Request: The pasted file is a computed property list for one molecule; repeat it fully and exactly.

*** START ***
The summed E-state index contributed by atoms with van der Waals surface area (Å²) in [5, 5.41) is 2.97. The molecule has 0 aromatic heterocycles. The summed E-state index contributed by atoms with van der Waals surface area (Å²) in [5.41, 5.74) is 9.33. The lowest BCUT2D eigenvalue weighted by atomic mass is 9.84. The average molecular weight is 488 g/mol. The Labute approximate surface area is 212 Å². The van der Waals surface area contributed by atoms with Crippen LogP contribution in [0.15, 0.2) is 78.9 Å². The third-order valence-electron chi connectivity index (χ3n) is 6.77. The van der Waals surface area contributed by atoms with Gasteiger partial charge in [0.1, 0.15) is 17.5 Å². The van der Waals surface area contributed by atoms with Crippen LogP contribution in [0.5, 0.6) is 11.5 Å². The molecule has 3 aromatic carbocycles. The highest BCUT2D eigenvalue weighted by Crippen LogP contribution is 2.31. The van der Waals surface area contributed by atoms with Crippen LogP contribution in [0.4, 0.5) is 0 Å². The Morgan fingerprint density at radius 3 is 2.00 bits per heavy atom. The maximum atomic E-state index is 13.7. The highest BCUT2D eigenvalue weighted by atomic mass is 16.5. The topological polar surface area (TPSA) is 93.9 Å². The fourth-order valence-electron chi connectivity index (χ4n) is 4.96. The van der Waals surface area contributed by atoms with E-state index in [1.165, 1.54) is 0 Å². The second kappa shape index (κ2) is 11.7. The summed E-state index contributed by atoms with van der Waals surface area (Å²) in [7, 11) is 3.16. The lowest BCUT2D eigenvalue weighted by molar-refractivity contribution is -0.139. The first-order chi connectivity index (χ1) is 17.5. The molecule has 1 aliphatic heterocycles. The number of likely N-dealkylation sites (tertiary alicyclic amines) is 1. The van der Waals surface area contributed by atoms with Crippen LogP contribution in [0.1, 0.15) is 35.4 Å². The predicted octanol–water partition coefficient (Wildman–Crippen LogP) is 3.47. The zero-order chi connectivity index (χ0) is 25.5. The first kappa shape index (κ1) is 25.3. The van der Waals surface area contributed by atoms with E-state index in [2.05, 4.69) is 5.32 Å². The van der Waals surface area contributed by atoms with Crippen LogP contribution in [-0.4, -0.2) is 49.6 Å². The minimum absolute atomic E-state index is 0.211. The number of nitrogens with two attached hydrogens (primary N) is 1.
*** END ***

The summed E-state index contributed by atoms with van der Waals surface area (Å²) in [5, 5.41) is 2.97. The molecule has 0 aromatic heterocycles. The summed E-state index contributed by atoms with van der Waals surface area (Å²) in [5.41, 5.74) is 9.33. The lowest BCUT2D eigenvalue weighted by atomic mass is 9.84. The average molecular weight is 488 g/mol. The Labute approximate surface area is 212 Å². The van der Waals surface area contributed by atoms with Crippen LogP contribution in [0.15, 0.2) is 78.9 Å². The third-order valence-electron chi connectivity index (χ3n) is 6.77. The van der Waals surface area contributed by atoms with Gasteiger partial charge in [0.1, 0.15) is 17.5 Å². The van der Waals surface area contributed by atoms with Crippen LogP contribution in [0.5, 0.6) is 11.5 Å². The molecule has 3 aromatic carbocycles. The highest BCUT2D eigenvalue weighted by Crippen LogP contribution is 2.31. The van der Waals surface area contributed by atoms with Crippen LogP contribution in [0.4, 0.5) is 0 Å². The Morgan fingerprint density at radius 3 is 2.00 bits per heavy atom. The maximum atomic E-state index is 13.7. The highest BCUT2D eigenvalue weighted by atomic mass is 16.5. The topological polar surface area (TPSA) is 93.9 Å². The fourth-order valence-electron chi connectivity index (χ4n) is 4.96. The van der Waals surface area contributed by atoms with E-state index in [1.165, 1.54) is 0 Å². The second kappa shape index (κ2) is 11.7. The summed E-state index contributed by atoms with van der Waals surface area (Å²) in [7, 11) is 3.16. The lowest BCUT2D eigenvalue weighted by molar-refractivity contribution is -0.139. The first-order chi connectivity index (χ1) is 17.5. The molecule has 1 aliphatic heterocycles. The number of likely N-dealkylation sites (tertiary alicyclic amines) is 1. The van der Waals surface area contributed by atoms with Crippen LogP contribution in [0.1, 0.15) is 35.4 Å². The predicted octanol–water partition coefficient (Wildman–Crippen LogP) is 3.47. The zero-order chi connectivity index (χ0) is 25.5. The first kappa shape index (κ1) is 25.3. The van der Waals surface area contributed by atoms with E-state index in [2.05, 4.69) is 5.32 Å². The van der Waals surface area contributed by atoms with Crippen LogP contribution in [-0.4, -0.2) is 49.6 Å². The minimum absolute atomic E-state index is 0.211. The number of nitrogens with two attached hydrogens (primary N) is 1.